List me some YA fic that's not fantasy related, please

My tweener niece is tired of fairy tales. She wants stuff that’s more about real people doing cool stuff. Non-fiction is fine. Anne Frank would be a little too harsh a buzz for Christmas, perhaps, but stuff more along those lines.

Fiction is also fine, if there’s a particularly good updated mystery series. But she doesn’t want books about Olden Times. She wants Modern Times.

Which is fine. I’m toying with giving her The Dubliners. But that would be Olden Times, I guess.

How Old is Olden Times? Bud, Not Buddy is set during the Great Depression and is an amazing book. The Watsons Go To Birmingham, 1963 is set even later, but still not modern modern.

I’ve heard good things about The Absolutely True Diary of a Part Time Indian, and have enjoyed other Sherman Alexie stuff I’ve read, but haven’t read this one.

Otherwise, I’m kind of reaching. Have you looked at lists like this?

Gary Paulson’s Hatchet (and all of the other books he’s re-written it as) seems popular among teenagers, the time setting isn’t particularly relevant, and nothing magical happens in it.

Hmmm. There are some really excellent realistic fiction YA classics from the '60s and '70s, for instance:

It’s like this, cat by E. C. Neville, 1964

E. L. Konigsburg’s books, beginning in that same era, are very good, and she kept writing for decades. Silent to the Bone and The Outcasts of 19 Schuyler Place were written in the 21st century. I’d start with those two.

Middle-school English teacher here:

Sammy Keyes and the Hotel Thief - mystery book and an absolute hoot. There are 17 sequels. I strongly recommend this series.

**Holes **- A bit odd, but I stand firm that this is a really good book

Esperanza Rising - realistic fiction. About a girl who is forced to move from Mexico to the US because of a death in the family.

Pinballs - a great book about foster care kids(who feel like pinballs)

Island of the Blue Dolphins, Scott O’Day. Recreation of true story of a native woman who was stranded at the age of 12 on San Nicolas Island off the coast of California in the 19th century. Lived there alone for 18 years. Very evocative. Famous.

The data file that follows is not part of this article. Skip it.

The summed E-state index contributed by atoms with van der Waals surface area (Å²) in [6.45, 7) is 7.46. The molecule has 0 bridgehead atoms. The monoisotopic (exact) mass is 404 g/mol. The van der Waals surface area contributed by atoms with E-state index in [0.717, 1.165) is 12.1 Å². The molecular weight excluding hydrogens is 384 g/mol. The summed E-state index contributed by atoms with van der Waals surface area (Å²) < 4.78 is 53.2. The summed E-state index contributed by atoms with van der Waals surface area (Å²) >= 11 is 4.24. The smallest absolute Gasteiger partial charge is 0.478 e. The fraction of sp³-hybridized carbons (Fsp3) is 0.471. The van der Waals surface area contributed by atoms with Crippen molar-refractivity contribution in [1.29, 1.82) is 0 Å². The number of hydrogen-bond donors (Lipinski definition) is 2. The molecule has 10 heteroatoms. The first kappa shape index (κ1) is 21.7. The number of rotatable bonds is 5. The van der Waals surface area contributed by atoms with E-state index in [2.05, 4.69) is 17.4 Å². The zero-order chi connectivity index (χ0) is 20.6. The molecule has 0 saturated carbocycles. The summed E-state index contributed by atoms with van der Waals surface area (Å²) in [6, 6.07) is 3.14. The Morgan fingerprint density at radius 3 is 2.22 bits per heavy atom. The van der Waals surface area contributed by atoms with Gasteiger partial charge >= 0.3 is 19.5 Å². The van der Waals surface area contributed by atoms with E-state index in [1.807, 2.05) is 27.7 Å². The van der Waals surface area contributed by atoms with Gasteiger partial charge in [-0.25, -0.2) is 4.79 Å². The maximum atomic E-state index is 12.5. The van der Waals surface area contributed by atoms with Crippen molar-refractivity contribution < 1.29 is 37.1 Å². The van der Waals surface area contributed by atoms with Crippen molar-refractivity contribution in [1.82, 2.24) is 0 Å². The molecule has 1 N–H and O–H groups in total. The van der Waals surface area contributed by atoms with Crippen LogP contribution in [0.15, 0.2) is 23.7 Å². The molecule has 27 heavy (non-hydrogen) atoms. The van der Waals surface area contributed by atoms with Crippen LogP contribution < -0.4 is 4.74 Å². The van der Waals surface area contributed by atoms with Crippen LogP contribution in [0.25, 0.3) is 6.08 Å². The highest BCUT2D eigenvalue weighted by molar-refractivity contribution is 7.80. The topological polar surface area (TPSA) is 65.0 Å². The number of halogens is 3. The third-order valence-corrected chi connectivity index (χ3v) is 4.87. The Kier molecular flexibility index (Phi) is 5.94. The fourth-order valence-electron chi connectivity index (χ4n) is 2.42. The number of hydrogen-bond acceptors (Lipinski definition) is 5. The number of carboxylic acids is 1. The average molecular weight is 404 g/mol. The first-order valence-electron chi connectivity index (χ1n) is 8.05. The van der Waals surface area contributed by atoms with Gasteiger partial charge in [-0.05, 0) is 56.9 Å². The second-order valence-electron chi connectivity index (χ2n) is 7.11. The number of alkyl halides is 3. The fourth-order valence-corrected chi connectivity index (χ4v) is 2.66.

The Fault in our Stars by John Green and The Member of the Wedding by Carson McCullers are ones that come to mind.

ETA I guess the second isn’t YA but the protagonist is a 12 year old girl, and I read it as a young girl.

This intrigues me, so I just got it from the library.

I liked this Life As We Knew It series about the moon getting hit by an asteroid and disrupting everything. Told from the perspective of a teenage girl.

I also enjoyed the Tillerman series by Cynthia Voigt.

I’ve only read one of her books, but Judy Blume is well-regarded, I gather.

Yes yes yes. I was a young girl with no interest in fantasy and I devoured all his books.

I also liked the Anastasia books by Lois Lowry. Not the Russian girl, Lowry’s own character.

I don’t think that a 12 year old should be limited to “children’s books”. Let her read above her level, anything within reason that doesn’t have graphic violence and explicit sex. Detective and mystery stories, thrillers, romance, biographies and other nonfiction - anything that takes her interest.

Let her spend some time on her own looking around a library or a large book store and finding books she likes.

The 39 Clues series by Rick Riordan is a cool, action-packed mystery series:
“Read The 39 Clues books to follow Amy Cahill and her brother Dan as they travel the world to hunt for Clues. Each of the 11 books comes with 6 game cards that reveal important information about the Cahills and unlock a Clue!”

She may have read it already, but Katherine Paterson’s Bridge to Terabithia is an outstanding example of realistic fiction. Al Capone Does My Shirts was a favorite of my kids when they were tweens.

In the thread on the All-Time Best Newbery Medal Book, many posters loved Ellen Raskin’s The Westing Game, which is a mystery novel:

Has she read “The Phantom Tollbooth” by Norton Juster yet? I guess that would be classified as a children’s book, but she’s old enough now to get most of the jokes that she may not have, if she’d read it even four years earlier.

Try the works of Gordon Korman, particularly the MacDonald Hall series.

These are both incredible. Holes is modern. Esperanza Rising is set in the 1920s.

Zilpha Keatley Snyder’s The Egypt Game is really good. It’s about a group of kids having a fantasy that they’re Egyptians in an abandoned storage yard, but the book itself isn’t fantasy.

Some clarification needed: what constitutes “olden times” to your niece?

Also, what’s an “updated” mystery series?

The Dangerous Angels series by Francesca LIa Block is kinda a hybrid of fantasy and real life.

Anne of Green Gables was a favorite.

Andrew Clements’ books are very good, as well.

My first recommendation was Sammy Keyes and I stand by it.

It probably meets all your needs.